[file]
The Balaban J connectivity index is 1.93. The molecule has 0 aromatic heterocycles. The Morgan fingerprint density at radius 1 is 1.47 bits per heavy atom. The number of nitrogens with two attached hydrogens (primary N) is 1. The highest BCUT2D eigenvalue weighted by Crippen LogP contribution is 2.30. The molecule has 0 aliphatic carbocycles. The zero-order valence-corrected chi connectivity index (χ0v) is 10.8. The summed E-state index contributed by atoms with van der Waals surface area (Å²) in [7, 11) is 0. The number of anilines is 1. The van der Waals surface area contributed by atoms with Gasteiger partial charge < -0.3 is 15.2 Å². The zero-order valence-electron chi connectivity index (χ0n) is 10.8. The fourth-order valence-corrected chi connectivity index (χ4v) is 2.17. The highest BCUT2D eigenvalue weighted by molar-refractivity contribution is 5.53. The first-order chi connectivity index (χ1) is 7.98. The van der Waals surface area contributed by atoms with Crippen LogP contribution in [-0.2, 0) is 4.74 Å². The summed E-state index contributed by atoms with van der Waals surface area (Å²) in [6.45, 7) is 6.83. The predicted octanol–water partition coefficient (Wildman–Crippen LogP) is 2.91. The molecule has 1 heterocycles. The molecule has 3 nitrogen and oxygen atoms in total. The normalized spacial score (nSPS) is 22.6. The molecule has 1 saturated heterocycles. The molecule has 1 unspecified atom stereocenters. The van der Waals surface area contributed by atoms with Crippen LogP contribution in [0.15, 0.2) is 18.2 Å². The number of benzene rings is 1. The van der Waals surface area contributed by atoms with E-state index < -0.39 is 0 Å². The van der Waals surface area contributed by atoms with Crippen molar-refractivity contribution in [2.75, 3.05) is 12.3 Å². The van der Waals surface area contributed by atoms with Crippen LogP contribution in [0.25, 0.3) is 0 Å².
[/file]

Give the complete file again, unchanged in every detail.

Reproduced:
The Balaban J connectivity index is 1.93. The molecule has 0 aromatic heterocycles. The Morgan fingerprint density at radius 1 is 1.47 bits per heavy atom. The number of nitrogens with two attached hydrogens (primary N) is 1. The highest BCUT2D eigenvalue weighted by Crippen LogP contribution is 2.30. The molecule has 0 aliphatic carbocycles. The zero-order valence-corrected chi connectivity index (χ0v) is 10.8. The summed E-state index contributed by atoms with van der Waals surface area (Å²) in [7, 11) is 0. The number of anilines is 1. The van der Waals surface area contributed by atoms with Gasteiger partial charge < -0.3 is 15.2 Å². The zero-order valence-electron chi connectivity index (χ0n) is 10.8. The fourth-order valence-corrected chi connectivity index (χ4v) is 2.17. The highest BCUT2D eigenvalue weighted by molar-refractivity contribution is 5.53. The first-order chi connectivity index (χ1) is 7.98. The van der Waals surface area contributed by atoms with Crippen LogP contribution in [-0.2, 0) is 4.74 Å². The summed E-state index contributed by atoms with van der Waals surface area (Å²) in [6.45, 7) is 6.83. The predicted octanol–water partition coefficient (Wildman–Crippen LogP) is 2.91. The molecule has 1 heterocycles. The molecule has 3 nitrogen and oxygen atoms in total. The normalized spacial score (nSPS) is 22.6. The molecule has 1 saturated heterocycles. The molecule has 1 unspecified atom stereocenters. The van der Waals surface area contributed by atoms with Crippen LogP contribution in [0.15, 0.2) is 18.2 Å². The number of benzene rings is 1. The van der Waals surface area contributed by atoms with E-state index < -0.39 is 0 Å². The van der Waals surface area contributed by atoms with Crippen molar-refractivity contribution in [2.75, 3.05) is 12.3 Å². The van der Waals surface area contributed by atoms with Crippen LogP contribution in [0.25, 0.3) is 0 Å².